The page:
The so-called “flexibility trope” that Professor Sachs identifies and dismantles in his recent post is, I fear, a bit of a red herring. When Uber or other gig economy firms argue that workers will lose flexibility if they are classified as employees, I do not think they are saying that they will be legally required to exercise greater control over workers’ hours in that event. Professor Sachs is right to debunk that notion. I think these firms are saying instead that they will in fact exercise greater control over hours and scheduling, and that workers will therefore lose flexibility.
Why would that be so? Because it will probably make good economic sense for platforms to tighten up on control of worker/employees and when they work. There are at least two reasons for that. First, greater control over hours of work is likely to have some advantages to the firm — advantages that these platforms are foregoing only because they are trying to avoid being deemed an employer, and to avoid the costs and constraints associated with employer status. If the platforms are held to be the employer of these workers anyway, then they might as well take advantage of the control they can exercise over employees. (In an earlier post about Uber, Professor Sachs called this argument “speculative and … contrary to everything Uber has said about its business model.” But Uber’s business model is based on treating drivers as independent contractors; if that falls, then so does what seems to be the main reason for leaving flexibility in the hands of drivers versus claiming it for the firm.)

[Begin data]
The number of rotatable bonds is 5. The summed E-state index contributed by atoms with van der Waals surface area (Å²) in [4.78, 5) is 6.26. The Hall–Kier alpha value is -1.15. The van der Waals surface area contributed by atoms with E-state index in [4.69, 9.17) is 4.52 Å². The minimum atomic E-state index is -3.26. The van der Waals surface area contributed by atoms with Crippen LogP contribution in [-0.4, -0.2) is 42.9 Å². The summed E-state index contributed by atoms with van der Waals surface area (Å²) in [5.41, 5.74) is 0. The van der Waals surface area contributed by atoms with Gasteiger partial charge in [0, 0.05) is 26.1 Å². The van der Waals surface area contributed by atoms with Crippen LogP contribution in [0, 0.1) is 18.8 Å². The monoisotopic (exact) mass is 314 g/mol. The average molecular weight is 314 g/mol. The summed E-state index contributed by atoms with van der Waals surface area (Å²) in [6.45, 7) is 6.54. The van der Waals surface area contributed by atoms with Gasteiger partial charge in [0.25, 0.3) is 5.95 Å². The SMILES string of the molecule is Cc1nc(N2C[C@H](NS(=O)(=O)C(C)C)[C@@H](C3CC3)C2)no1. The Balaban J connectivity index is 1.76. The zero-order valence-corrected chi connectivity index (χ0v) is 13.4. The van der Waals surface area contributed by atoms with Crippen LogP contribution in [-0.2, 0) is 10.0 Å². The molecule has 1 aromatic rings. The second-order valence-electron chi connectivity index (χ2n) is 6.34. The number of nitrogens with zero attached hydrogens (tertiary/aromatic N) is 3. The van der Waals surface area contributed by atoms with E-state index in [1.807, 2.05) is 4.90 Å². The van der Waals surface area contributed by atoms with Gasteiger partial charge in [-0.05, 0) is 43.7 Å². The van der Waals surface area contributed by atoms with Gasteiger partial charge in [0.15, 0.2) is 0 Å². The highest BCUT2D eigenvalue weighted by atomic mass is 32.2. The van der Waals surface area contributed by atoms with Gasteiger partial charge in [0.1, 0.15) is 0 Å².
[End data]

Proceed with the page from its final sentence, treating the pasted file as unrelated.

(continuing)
Second, platforms might feel compelled to exercise greater control over hours in order to manage liabilities associated with employer status. For example, allowing employees complete control over their own hours might enable them to unilaterally put the platform on the hook for overtime. Moreover, the fact that employers are vicariously liable for their employees’ (but not their independent contractors’) torts might also induce firms to exercise more control over the former. That is in fact the whole point of vicarious liability.
In short, it seems very likely that many of these platforms – if they continue to operate at all outside of the independent contractor model – would squeeze out a good deal of the flexibility that workers currently enjoy in choosing their hours of work. If the platforms are deemed employers, they will predictably seize much of that flexibility for themselves to whatever degree it increases their profits.
To be sure, some firms might seek to recruit workers by promising them flexibility. But there’s no obvious reason to expect them to do that to any greater degree than employers generally offer their employees such flexibility. In short, if gig workers become employees, they are likely to end up with about as much flexibility as current employees enjoy. And that is usually not much, especially as long as “just-in-time” scheduling practices are lawful.
None of this is to say that it is necessarily a mistake to classify gig workers as employees. There are obviously tradeoffs, and many of them favor employees versus independent contractors. There might also be good societal reasons to shore up the employment model and resist its erosion. But it is a mistake, I think, to argue that workers will lose nothing. There are surely some workers who genuinely value the greater flexibility of current platform arrangements more than the rights and protections of employment law that would accrue to them as employees, and who are likely to lose that flexibility as employees. For those workers, flexibility is not just a trope.